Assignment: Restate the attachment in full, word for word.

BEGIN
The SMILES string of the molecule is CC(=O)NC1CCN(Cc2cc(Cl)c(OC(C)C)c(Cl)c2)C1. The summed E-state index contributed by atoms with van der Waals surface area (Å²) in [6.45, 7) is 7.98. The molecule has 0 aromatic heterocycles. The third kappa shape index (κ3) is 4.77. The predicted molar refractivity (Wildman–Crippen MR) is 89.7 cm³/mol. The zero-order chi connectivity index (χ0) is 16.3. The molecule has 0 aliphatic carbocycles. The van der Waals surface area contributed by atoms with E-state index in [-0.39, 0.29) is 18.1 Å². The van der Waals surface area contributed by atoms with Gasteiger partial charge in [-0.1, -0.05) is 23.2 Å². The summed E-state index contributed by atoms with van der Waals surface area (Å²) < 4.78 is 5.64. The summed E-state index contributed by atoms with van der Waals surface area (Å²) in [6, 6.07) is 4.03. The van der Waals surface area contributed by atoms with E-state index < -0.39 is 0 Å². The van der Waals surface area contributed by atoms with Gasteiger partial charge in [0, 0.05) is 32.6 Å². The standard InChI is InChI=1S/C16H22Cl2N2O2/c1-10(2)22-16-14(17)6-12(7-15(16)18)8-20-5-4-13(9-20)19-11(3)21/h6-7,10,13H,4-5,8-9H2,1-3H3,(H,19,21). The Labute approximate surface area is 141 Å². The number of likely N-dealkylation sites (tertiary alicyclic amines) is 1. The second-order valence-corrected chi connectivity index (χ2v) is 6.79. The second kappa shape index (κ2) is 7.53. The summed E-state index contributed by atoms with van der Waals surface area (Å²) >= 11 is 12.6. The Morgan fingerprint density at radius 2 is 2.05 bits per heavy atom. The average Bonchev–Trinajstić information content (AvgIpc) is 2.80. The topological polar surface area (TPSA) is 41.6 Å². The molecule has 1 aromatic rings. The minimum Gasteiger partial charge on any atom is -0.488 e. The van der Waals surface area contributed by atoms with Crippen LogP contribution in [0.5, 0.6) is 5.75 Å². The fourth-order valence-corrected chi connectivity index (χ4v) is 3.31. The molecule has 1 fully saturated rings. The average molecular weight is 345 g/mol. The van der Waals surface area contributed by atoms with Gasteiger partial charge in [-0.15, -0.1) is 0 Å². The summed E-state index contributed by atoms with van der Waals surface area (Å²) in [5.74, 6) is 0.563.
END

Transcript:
The SMILES string of the molecule is CC(=O)NC1CCN(Cc2cc(Cl)c(OC(C)C)c(Cl)c2)C1. The summed E-state index contributed by atoms with van der Waals surface area (Å²) in [6.45, 7) is 7.98. The molecule has 0 aromatic heterocycles. The third kappa shape index (κ3) is 4.77. The predicted molar refractivity (Wildman–Crippen MR) is 89.7 cm³/mol. The zero-order chi connectivity index (χ0) is 16.3. The molecule has 0 aliphatic carbocycles. The van der Waals surface area contributed by atoms with E-state index in [-0.39, 0.29) is 18.1 Å². The van der Waals surface area contributed by atoms with Gasteiger partial charge in [-0.1, -0.05) is 23.2 Å². The summed E-state index contributed by atoms with van der Waals surface area (Å²) < 4.78 is 5.64. The summed E-state index contributed by atoms with van der Waals surface area (Å²) in [6, 6.07) is 4.03. The van der Waals surface area contributed by atoms with E-state index < -0.39 is 0 Å². The van der Waals surface area contributed by atoms with Gasteiger partial charge in [0, 0.05) is 32.6 Å². The standard InChI is InChI=1S/C16H22Cl2N2O2/c1-10(2)22-16-14(17)6-12(7-15(16)18)8-20-5-4-13(9-20)19-11(3)21/h6-7,10,13H,4-5,8-9H2,1-3H3,(H,19,21). The Labute approximate surface area is 141 Å². The number of likely N-dealkylation sites (tertiary alicyclic amines) is 1. The second-order valence-corrected chi connectivity index (χ2v) is 6.79. The second kappa shape index (κ2) is 7.53. The summed E-state index contributed by atoms with van der Waals surface area (Å²) >= 11 is 12.6. The Morgan fingerprint density at radius 2 is 2.05 bits per heavy atom. The average Bonchev–Trinajstić information content (AvgIpc) is 2.80. The topological polar surface area (TPSA) is 41.6 Å². The molecule has 1 aromatic rings. The minimum Gasteiger partial charge on any atom is -0.488 e. The van der Waals surface area contributed by atoms with Crippen LogP contribution in [0.5, 0.6) is 5.75 Å². The fourth-order valence-corrected chi connectivity index (χ4v) is 3.31. The molecule has 1 fully saturated rings. The average molecular weight is 345 g/mol. The van der Waals surface area contributed by atoms with Gasteiger partial charge in [-0.15, -0.1) is 0 Å². The summed E-state index contributed by atoms with van der Waals surface area (Å²) in [5.74, 6) is 0.563.